OAKLAND – A Pittsburg man was sentenced Monday to 28 years to life in prison for murdering a man while he tried to make off with the victim’s bicycle.
Curtis Standley was convicted last year of second-degree murder in the 2017 shooting death of 44-year-old Jason Coleman. He tested at trial that he felt threatened for his life, an allegation prosecutors called “a lie” and another reason why he deserved the maximum sentence of 43 years to life.
In letters to the court, members of Coleman’s family described him as a caring man and artist who amassed a huge jazz collection and obsessively tracked down samples behind “Golden age hip-hop” beats. Lauren Gerber, Coleman’s “partner and friend of 24 years,” wrote that her life hasn’t been the same since he was killed nearly five years ago.
“When I envisioned my future, Jason was always there,” Gerber wrote. “When I would hear the train whistling through Oakland, I knew Jason could hear it wherever he was. Now when I hear the train whistle I am filled with an overwhelming sense of loneliness and sadness.”
Judge Scott Patton, who sentenced Standley, rejected both the prosecution’s request and the defense argument for a 15-to-life sentence. He said the crime was “tragic” and senseless, but that Standley’s rough upbringing – which included abuse and struggles with homelessness – offered some mitigation.
After handing down the sentence, Patton said he took no pleasure in sentencing someone as young as Standley, and said he hoped Standley wouldn’t die in prison.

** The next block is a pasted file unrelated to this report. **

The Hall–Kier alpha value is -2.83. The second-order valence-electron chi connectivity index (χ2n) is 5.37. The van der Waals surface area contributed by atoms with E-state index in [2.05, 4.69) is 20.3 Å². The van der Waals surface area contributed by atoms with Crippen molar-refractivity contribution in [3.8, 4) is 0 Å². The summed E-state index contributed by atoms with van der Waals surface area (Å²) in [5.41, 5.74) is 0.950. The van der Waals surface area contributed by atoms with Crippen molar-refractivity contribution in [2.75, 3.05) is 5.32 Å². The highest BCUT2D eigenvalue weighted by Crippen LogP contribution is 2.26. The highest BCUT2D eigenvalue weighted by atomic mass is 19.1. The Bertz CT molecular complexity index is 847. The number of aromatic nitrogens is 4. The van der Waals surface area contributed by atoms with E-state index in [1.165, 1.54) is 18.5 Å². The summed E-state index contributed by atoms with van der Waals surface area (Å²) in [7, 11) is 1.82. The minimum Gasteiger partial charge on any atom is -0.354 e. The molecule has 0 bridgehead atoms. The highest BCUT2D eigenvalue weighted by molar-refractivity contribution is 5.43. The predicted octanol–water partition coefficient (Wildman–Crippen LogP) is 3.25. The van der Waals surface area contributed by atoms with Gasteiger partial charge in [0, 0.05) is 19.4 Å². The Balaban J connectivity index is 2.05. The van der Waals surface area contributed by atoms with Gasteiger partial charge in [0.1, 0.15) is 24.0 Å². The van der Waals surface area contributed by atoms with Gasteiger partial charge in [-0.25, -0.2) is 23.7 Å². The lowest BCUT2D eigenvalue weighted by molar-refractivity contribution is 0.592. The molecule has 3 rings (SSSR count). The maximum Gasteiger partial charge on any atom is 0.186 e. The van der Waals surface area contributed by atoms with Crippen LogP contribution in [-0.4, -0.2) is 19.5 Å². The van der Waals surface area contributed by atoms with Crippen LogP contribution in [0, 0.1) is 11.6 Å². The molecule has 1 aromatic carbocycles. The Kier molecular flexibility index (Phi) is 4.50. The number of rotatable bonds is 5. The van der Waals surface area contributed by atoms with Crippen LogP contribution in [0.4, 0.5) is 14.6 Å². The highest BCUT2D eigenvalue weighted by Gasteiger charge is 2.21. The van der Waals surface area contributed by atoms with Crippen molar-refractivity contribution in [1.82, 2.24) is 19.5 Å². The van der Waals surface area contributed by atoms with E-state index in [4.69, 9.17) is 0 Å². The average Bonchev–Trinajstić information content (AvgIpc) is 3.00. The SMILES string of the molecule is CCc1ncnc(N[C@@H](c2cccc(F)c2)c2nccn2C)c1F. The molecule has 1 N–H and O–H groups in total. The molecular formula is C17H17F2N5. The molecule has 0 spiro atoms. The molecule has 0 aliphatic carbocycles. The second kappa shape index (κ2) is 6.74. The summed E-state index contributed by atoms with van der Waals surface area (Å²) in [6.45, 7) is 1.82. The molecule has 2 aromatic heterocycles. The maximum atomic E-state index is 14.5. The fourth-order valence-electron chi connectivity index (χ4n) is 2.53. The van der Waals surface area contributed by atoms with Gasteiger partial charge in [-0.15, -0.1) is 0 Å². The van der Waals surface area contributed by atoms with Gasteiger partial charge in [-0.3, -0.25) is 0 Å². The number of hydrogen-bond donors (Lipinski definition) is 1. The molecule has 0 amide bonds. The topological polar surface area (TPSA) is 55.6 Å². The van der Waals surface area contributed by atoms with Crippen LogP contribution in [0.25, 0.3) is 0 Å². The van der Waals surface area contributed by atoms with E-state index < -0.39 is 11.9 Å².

“It’s not part of this job that I enjoy, but I do think justice was done in this case,” Patton said. He later added: “But I do hope that you can live and turn yourself into a productive member of society when you get out.”
Coleman was killed September 14, 2017 while chasing after Standley, who had just stolen Coleman’s bicycle on 42nd Street, near Martin Luther King Jr. Way and Telegraph Avenue in Oakland. Witnesses said that Standley brandished a gun, told Coleman and others to “back the (expletive) up,” and fired a shot that struck Coleman in the chest. At sentencing, Standley’s attorney argued the childhood trauma Standley faced may have made him more likely to reflexively react to people chasing him.
In a letter to the court, Coleman’s mother, Susan Trout, wrote that her son’s bicycle was one of his greatest passions.
“Jason loved his bicycle and knew everything there was to know about bike maintenance … it’s impossible for me to go a day without missing Jason, knowing that I’ll never again hear him say ‘I love you mom,’ when he calls,” she wrote, later adding, “I’ll never understand why this murder had to happen.”